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What are good reforms in the House finreg bill that aren't in the Senate?

By Mike Konczal

Opinion is still mixing about the status of the financial reform bill. Some are calling it revolutionary, some are saying it’s a disappointment and a missed opportunity.

Here's my take: It's a perfectly reasonable first response to the crisis we went through, and it should have been passed in exchange for TARP. In an ideal world, we as a people could have said: "Yes we will loan you $800,000,000,000 and untold amounts more through the Federal Reserve. But in exchange for this loan, we need a legal mechanism to FDIC you guys, to undo the derivatives deregulation of the 1990s and update the derivatives regime for the 21st century, consolidate consumer protection and expand it to include the shadow banking lending networks, and if you are a shadow bank please act like you are a regular bank when it comes to capital." Sadly that wasn't ready to move as an attachment to that short document that Federal Reserve provided in the 2008 panic.

But in terms of that exchange, the Senate bill gets us a good part of the way there. There's still a lot to do, and we'll lay out a bit of a possible agenda for both the United States and the
international community this week. But first is that this bill isn't done yet! I am not sure what will happen in conference committee yet, and you aren't either.

There are some things that are stronger in the House bill that could be added to the Senate. What are the big things missing compared with the House?

Miller-Moore Amendment: This excellent amendment allowed secured creditors of a firm that is being taken down through resolution authority to take a haircut after the unsecured creditors are wiped out. This gave FDIC some leeway to actually do what will need to be done when it comes to resolving a firm without having to go hat-in-hand to Congress again. It will also make creditors more worried about investing in a systemically risky firm; a worry might be that the market sees perpetual bailouts for the largest players and gives them credit cheaper, just like they did with the GSEs.

Pre-funding Resolution: We don’t have a sense for how this resolution authority will work in the middle of a crisis. It might go smoothly, or it might not. But either way, adding the costs to the remaining firms will further depress their balance sheets in the middle of a downturn, further increasing the chances that it will cascade. It might not be a problem, but it might be.

It’s not fair for a firm to get insurance without having to pay for it in some way, so the idea that only the remaining firms would have to contribute into this fund is a bad one. But the idea that those that pay wouldn’t pay in the up-cycle, which would be counter-cyclical and better from a regulatory point-of-view, but instead have to add the liability to their balance sheet in the down-cycle, is the wrong way to do it. And as such, it wouldn’t surprise me if Congress wanted to pass an emergency bill picking up the tab.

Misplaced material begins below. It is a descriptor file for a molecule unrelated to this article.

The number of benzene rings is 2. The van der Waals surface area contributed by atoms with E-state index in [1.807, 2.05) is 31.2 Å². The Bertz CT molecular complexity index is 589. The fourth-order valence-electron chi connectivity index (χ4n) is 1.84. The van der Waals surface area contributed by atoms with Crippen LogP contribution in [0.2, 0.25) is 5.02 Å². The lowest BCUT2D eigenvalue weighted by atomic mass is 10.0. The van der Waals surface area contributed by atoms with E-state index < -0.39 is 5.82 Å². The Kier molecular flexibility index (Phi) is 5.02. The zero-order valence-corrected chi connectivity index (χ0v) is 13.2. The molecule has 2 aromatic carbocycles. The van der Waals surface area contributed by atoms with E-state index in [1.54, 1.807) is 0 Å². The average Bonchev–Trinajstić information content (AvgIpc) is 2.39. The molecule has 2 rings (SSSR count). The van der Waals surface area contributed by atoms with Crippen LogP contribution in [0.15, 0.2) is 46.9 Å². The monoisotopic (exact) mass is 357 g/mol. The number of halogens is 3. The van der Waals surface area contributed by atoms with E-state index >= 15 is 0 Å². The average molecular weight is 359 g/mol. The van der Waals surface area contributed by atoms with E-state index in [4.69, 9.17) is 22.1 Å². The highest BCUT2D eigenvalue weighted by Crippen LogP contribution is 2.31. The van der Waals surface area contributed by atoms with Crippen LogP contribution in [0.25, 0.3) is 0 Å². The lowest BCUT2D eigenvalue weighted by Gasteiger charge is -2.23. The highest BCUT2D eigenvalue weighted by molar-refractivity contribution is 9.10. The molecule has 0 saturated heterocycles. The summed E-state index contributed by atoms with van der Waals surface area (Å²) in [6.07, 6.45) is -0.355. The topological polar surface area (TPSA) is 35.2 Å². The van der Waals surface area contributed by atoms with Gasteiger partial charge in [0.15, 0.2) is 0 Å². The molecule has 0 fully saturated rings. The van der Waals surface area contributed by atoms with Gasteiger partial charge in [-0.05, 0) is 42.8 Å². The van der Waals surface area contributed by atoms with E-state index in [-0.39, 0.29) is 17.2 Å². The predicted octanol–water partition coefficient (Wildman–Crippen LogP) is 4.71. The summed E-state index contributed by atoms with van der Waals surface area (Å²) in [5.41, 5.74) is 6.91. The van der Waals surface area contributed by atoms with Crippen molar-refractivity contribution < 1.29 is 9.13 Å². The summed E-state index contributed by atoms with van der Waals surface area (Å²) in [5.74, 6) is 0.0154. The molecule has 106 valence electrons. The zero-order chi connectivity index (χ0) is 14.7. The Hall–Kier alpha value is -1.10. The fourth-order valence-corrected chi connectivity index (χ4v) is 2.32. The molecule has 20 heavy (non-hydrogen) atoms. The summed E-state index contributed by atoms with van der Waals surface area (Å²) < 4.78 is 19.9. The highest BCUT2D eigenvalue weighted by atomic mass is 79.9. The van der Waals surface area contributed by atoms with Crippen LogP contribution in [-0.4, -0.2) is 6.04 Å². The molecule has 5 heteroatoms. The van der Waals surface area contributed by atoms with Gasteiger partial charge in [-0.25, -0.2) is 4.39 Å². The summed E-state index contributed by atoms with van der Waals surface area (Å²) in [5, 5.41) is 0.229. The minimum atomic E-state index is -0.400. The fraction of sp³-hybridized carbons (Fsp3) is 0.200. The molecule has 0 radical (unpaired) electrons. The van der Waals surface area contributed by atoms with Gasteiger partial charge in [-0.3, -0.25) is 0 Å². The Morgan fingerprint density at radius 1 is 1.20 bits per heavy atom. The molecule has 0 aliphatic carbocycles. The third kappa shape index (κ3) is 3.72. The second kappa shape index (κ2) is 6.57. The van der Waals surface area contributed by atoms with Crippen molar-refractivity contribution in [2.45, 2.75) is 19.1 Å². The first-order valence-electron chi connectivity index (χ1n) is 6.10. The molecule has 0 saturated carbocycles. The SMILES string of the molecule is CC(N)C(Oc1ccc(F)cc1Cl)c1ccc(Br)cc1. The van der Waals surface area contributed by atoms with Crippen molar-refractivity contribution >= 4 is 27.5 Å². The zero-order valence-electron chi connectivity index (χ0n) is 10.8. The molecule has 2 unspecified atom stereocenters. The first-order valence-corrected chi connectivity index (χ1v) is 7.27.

Lynch Amendment Michael Hirsh reminds us that the Lynch amendment didn't make it into the Senate, though it was in the House. We discussed this while it was in the House here. This is an amendment that will help limit ownership of the derivative clearinghouses, the heart of derivatives reform, from any specific firm. This will help prevent reform from being dismantled at the clearinghouse level by those who would prefer to keep the market in the dark.

15:1 Leverage Requirement We talked about the lack of a strong 15:1 leverage requirement in the Senate here. It is in the House, however. And it should be extended to the final bill, as it would provide a hard fencing around the discretion that regulators can bring to the table. The Collins Amendment that the Senate has would be an excellent compliment to this.

There was a 16.67:1 leverage requirement as part of the SAFE Banking Act, which failed to pass. Sadly any attempt to get a 15:1 amendment by itself failed. However the House does have this.

These are the four big things that could move from the House to the Senate that would definitely strengthen the financial reform bill.

-- Mike Konczal is a fellow at the Roosevelt Institute. He blogs about finance, economics and other topics at Rortybomb and New Deal 2.0, and you can follow him on twitter.


By Washington Post Editors  |  May 24, 2010; 12:16 PM ET
 
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Comments

I guess you think we are heading in the right direction. Problem is will they still bail out the large institutions? Seems that there is "wiggle" room to make changes in the future, without actually having to vote on a new bill again?

Posted by: fzatorski | May 24, 2010 12:49 PM | Report abuse

These comments sound like some of the sort of my young, earnest, bright, but really naiive and inexperienced graduate students. They reveal a lack of knowledge of how policy works, and I am not being cynical.

Also, ESSA was a very long and detailed bill - I believe you are confused with Paulson's 3 pager (not the Fed's).

None of this is to dismiss many of your substantive points. Many are good. But the notion that they could be easily negotiated for TARP investments somehow in a few weeks is absurd.

Posted by: idw3 | May 24, 2010 9:32 PM | Report abuse

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